Sunday, October 12, 2014

A mile in her wheels

I was trying to figure out what to write about today for Spina Bifida awareness and it hit me... 

What does Clara deal with right now on a daily basis? What have we had some of the biggest hurdles dealing with?

Many people born with Spina bifida are wheelchair (and other assistive devices) users and accessibility is of major importance to them. Currently, Kevin and I are trying to figure out how to best afford/do/make happen the accessibility changes we need to make...remodeling the house, adjustments to the van and changes to our yard. We constantly think about how to find activities that are accessible for Clara. We started petitioning the elementary school 3 years ago to make the playground accessible and we are just now seeing that progress, but it is progress. 
It is always on OUR mind, but I think the majority of the population never even sees or maybe they "can't" see the challenges of access. Not that people don't want to, they just CAN'T. 

They don't understand. 

Disclaimer (before starting in on limitations of wheelchairs): 

Most people know that wheelchairs don't do stairs well. Wheelchairs don't get thinner to squeeze through small areas. Standard wheelchairs are typically propelled by the arms of the user sometimes little kid arms or arms with low tone. Wheelchair users, especially the younger ones, who still have their anti-tip rollers struggle with lips on curbs or entrance ways. You can't see or truly understand the barriers to access until you have to use (or help someone use) a wheelchair. A lip on a sidewalk no higher than 2 inches will stop Clara in her tracks, gravel areas where there should be pavement is tough to navigate, doors that open the wrong way and the list goes on. You should try it someday, try to see these small things and understand how these small things can be huge barriers.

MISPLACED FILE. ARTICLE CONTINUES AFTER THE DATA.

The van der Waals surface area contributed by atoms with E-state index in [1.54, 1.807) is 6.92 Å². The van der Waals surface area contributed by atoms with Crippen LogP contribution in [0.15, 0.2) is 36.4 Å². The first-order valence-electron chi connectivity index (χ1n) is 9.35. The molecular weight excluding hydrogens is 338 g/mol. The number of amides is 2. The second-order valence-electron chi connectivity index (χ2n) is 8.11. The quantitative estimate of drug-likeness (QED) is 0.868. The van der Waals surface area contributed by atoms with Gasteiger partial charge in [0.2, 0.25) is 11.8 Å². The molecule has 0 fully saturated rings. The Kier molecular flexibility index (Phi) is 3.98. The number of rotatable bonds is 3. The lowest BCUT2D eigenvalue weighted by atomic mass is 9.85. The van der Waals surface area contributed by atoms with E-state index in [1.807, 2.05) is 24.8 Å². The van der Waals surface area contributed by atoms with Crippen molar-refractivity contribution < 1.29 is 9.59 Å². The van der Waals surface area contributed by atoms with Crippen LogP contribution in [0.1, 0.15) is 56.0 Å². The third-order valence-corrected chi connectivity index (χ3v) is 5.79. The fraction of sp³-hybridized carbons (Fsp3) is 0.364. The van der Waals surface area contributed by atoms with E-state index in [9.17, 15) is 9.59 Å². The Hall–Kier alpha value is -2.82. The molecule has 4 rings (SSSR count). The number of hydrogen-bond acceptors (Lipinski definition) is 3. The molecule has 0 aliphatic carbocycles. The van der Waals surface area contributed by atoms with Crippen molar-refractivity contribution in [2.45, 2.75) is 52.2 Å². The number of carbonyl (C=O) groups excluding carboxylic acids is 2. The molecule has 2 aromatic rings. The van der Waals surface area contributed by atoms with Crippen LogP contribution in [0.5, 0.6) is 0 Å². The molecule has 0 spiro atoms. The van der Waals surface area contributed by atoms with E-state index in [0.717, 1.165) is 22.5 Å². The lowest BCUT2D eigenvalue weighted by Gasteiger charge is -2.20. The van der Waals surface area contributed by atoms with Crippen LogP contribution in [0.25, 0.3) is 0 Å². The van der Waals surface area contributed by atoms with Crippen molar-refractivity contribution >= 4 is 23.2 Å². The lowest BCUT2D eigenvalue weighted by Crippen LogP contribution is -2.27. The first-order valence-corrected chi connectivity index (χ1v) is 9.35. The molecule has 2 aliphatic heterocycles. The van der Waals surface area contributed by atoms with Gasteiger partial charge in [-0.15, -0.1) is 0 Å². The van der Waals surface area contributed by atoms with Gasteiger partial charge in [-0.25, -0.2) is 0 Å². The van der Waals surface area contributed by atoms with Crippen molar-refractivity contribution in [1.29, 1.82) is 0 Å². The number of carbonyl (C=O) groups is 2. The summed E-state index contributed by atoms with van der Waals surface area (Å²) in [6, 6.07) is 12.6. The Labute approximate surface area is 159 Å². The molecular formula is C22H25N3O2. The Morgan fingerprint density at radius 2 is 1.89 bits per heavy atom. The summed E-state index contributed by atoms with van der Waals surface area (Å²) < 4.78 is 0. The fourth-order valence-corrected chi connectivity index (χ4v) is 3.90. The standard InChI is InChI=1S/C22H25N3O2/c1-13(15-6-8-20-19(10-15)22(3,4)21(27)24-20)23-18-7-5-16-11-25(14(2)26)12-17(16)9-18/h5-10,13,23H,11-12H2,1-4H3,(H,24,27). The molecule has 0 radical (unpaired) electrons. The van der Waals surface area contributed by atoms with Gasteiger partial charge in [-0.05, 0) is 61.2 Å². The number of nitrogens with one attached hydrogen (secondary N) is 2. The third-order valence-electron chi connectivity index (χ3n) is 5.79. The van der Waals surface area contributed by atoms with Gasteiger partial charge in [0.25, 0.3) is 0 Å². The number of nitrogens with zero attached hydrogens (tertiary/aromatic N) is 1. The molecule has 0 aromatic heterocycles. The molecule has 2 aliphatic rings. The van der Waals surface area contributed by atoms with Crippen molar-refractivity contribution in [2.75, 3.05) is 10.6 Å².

These "little things" are huge to wheelchair users, so there have been regulations passed that require businesses to comply with access issues. The regulations have specific rules, for example: degree of incline of ramps, width of doorways, landings on ramps, curb ramps, parking spaces, etc. 

Still many areas/places don't comply. Here are a few examples...

"Oh, this is perfect! My wheelchair can do some steps, but just not all of them."
"80 degree incline? Challenge accepted!"

"Hey Joe, just paint the ramp blue and put a wheelchair symbol on it. This is the easiest job ever!"

So these examples look pretty much intentionally inaccessible. A "let's make it look like we tried, it doesn't really matter" effort. This is completely unacceptable. 


What I think is even worse is when a business/church/school has made their facility, parking lot, building accessible and some asshat (pardon the language- I actually looked for a synonym that would express this and couldn't find one) decides that the accommodations are not truly needed. 

This was at a local drug store the other day. Did you know if you have a huge exhaust pipe in the bed of your truck you can park wherever you want?

3 handicap accessible parking spots being used by 3 vehicles without placards.
"I just have to run in real quick"

or this image from
This is not a parking spot. This space is reserved for people to deploy ramps and be able to maneuver between cars with their wheelchairs.

It is never okay. Never okay to assume your needs are greater than those that these spots are reserved for. Even if it is "just real quick". Stop it all you stupid, selfish people!

If you have some time to even watch the beginning of this program, I recommend it. Plus, there are English accents which are always so fun.

I know many people just don't know. They haven't had the opportunity to truly see the struggles with accessibility, but trust me they exist. They impact Clara everyday. 

Join us in the push for accessibility.

I am not asking you to key the cars of idiots who illegally park (although if it happens...) 

What I am asking you is, don't be this person. If one of your friends does this, give them a little 

"Feedback Sandwich"

"Hey Friend! Your car looks really shiny today. You are a real loser for parking it in that handicapped spot. Your tires look good without slits in them."

We shouldn't have to beg for accessibility, but above all we shouldn't have to beg for people to respect the accessibility that is in place.